Tell us more about your specific branch of yoga: Bikram.
Bikram yoga is yoga that’s sequenced very specifically. There’s 26 postures. It is a physical practice first and foremost, by design of the posture sequence. You have to be very patient, stay kind, and learn things step by step. A big component of it is heat – a fairly warm temperature, around 105 degrees average. I think it’s the sweat that allows the body to physically be more open to the postures, and work through the muscles deeper to the ligaments. There’s a lot of compressions, extensions, stretching, compressing the organs and muscles – really, everything in the body gets tapped into.
This particular style of yoga is different and distinct from other schools of yoga as we call them. There are eight branches of yoga. Bikram falls under Hatha yoga, the physical limb. The other seven limbs, or branches, of yoga are not physically related. So, there are others that deal more with the mental aspect of yoga, meditation or practicing tightness, or nonviolence/no harm, and there are different concepts. Bikram yoga is primarily focusing on the physical aspects, but I think it’s almost like a gateway to help people understand the other aspects of yoga. After you step into this idea of taking care of yourself physically, then your mind can be more open to practicing those nonphysical aspects of yoga.
I think the biggest thing with yoga is to take what you need from it. You have to kinda figure out what that is for you. And not just with Bikram yoga, but in a general sense. The union of the mind and body – what does that look like to you?
Who have been some influential women in your life?
There are a few people; really, bits and pieces of them. From the yoga world, there’s one of the teachers that I met in Arkansas, Teri. She’s not a Bikram yoga teacher, but she’s one of the teachers that I met from a different school of yoga who taught me a lot about all of the other branches. That really opened my eyes to everything I wasn’t immersed in yet. She’s very open and free and wise. She’s helped me keep my mind and my heart open. I still love my yoga practice, but I recognize there’s a much bigger world of yoga. I appreciate her very much.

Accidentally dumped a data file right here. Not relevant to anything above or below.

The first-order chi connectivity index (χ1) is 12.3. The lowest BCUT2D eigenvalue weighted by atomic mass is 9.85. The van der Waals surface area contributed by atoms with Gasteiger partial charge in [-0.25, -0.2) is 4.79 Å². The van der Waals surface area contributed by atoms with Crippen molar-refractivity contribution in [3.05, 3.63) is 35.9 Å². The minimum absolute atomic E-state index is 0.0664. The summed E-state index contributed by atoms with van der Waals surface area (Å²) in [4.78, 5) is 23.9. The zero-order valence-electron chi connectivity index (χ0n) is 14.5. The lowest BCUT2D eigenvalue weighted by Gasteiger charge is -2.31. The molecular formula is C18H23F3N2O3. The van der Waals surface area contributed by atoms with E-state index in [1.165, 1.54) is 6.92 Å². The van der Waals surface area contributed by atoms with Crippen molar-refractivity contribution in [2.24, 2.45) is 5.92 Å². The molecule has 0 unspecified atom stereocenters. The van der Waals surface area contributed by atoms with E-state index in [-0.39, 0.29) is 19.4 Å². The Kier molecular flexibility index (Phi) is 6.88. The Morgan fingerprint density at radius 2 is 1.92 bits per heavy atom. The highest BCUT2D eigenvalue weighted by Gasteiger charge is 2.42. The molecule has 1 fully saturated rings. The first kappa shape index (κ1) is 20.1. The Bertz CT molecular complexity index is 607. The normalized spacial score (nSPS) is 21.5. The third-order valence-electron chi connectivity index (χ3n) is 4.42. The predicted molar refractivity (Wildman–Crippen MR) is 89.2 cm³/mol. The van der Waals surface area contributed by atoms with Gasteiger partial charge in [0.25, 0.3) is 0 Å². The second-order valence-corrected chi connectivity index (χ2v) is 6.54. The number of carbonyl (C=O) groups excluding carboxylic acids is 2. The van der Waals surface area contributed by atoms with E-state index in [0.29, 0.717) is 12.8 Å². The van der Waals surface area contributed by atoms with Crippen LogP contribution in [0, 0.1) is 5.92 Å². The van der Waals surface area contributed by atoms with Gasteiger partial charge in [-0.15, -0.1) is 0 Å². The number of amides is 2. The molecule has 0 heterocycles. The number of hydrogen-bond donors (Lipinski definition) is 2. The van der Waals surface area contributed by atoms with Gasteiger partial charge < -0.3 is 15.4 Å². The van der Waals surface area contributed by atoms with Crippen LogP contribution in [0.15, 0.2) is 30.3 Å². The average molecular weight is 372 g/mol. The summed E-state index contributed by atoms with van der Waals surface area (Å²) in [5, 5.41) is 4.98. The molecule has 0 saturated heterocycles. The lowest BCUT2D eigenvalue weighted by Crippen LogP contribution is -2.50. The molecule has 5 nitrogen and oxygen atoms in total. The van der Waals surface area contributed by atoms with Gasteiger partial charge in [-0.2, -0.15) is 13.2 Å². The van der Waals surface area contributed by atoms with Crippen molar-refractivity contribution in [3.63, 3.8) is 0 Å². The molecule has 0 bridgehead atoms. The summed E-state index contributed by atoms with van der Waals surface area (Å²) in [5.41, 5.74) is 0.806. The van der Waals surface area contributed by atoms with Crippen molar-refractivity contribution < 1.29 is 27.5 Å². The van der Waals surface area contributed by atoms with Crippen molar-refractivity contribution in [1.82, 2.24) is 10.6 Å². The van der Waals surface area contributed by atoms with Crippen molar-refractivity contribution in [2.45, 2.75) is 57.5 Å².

Here in Cincinnati, Chelsea has been very influential. Even though she moved away, she’s always been a strong and passionate person. If I ever want to do something, her energy and passion are what I would love to channel. Her passion is very easily felt.
Her successor, Michelle, is now the studio owner. She’s different [from Chelsea] but she’s also very strong in her own way. And not just physically strong, but also very savvy. She knows how to balance things out; running a studio, managing, keeping her sense of self. I think there’s a lot of things I learn from just observing her. Not just because she owns a studio; there’s no sense of entitlement or ego. She’s like this servant to the community, but also very business savvy and genuine and generous. Keeping that balanced from day to day is not easy. That’s something I find very admirable – wearing multiple hats all the time, keeping it all afoot, graciously and authentically. I know that it’s hard to balance that cross between business and service. Serving people is a selfless act, but business has very much of a for-profit attitude. You have to balance that well and I think that’s not easy, but she’s doing that really beautifully.
It all comes back to yoga. That’s how I connect with some of the most influential people in my life. It’s the yoga that brought us together. Our own personalities are still intact, but we have a lot of common threads. It’s all about community. I say this in my head a lot: We’re better together.